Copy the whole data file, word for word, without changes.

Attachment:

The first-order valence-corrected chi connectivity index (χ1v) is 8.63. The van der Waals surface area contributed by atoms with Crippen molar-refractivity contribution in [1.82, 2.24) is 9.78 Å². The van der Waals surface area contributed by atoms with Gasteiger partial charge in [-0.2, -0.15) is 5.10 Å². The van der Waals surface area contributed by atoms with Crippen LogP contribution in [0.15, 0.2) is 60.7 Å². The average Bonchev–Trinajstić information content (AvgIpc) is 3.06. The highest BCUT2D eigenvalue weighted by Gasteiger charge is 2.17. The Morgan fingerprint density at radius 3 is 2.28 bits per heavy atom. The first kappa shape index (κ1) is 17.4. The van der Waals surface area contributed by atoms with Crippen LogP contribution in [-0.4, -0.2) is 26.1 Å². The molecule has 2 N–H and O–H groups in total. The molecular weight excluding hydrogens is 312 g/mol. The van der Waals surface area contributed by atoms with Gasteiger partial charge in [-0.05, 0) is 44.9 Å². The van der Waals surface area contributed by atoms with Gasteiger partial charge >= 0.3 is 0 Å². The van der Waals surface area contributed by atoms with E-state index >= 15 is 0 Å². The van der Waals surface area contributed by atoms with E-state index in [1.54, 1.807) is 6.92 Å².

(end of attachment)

The first-order valence-corrected chi connectivity index (χ1v) is 8.63. The van der Waals surface area contributed by atoms with Crippen molar-refractivity contribution in [1.82, 2.24) is 9.78 Å². The van der Waals surface area contributed by atoms with Gasteiger partial charge in [-0.2, -0.15) is 5.10 Å². The van der Waals surface area contributed by atoms with Crippen LogP contribution in [0.15, 0.2) is 60.7 Å². The average Bonchev–Trinajstić information content (AvgIpc) is 3.06. The highest BCUT2D eigenvalue weighted by Gasteiger charge is 2.17. The Morgan fingerprint density at radius 3 is 2.28 bits per heavy atom. The first kappa shape index (κ1) is 17.4. The van der Waals surface area contributed by atoms with Crippen LogP contribution in [-0.4, -0.2) is 26.1 Å². The molecule has 2 N–H and O–H groups in total. The molecular weight excluding hydrogens is 312 g/mol. The van der Waals surface area contributed by atoms with Gasteiger partial charge in [-0.05, 0) is 44.9 Å². The van der Waals surface area contributed by atoms with Gasteiger partial charge >= 0.3 is 0 Å². The van der Waals surface area contributed by atoms with E-state index >= 15 is 0 Å². The van der Waals surface area contributed by atoms with E-state index in [1.54, 1.807) is 6.92 Å².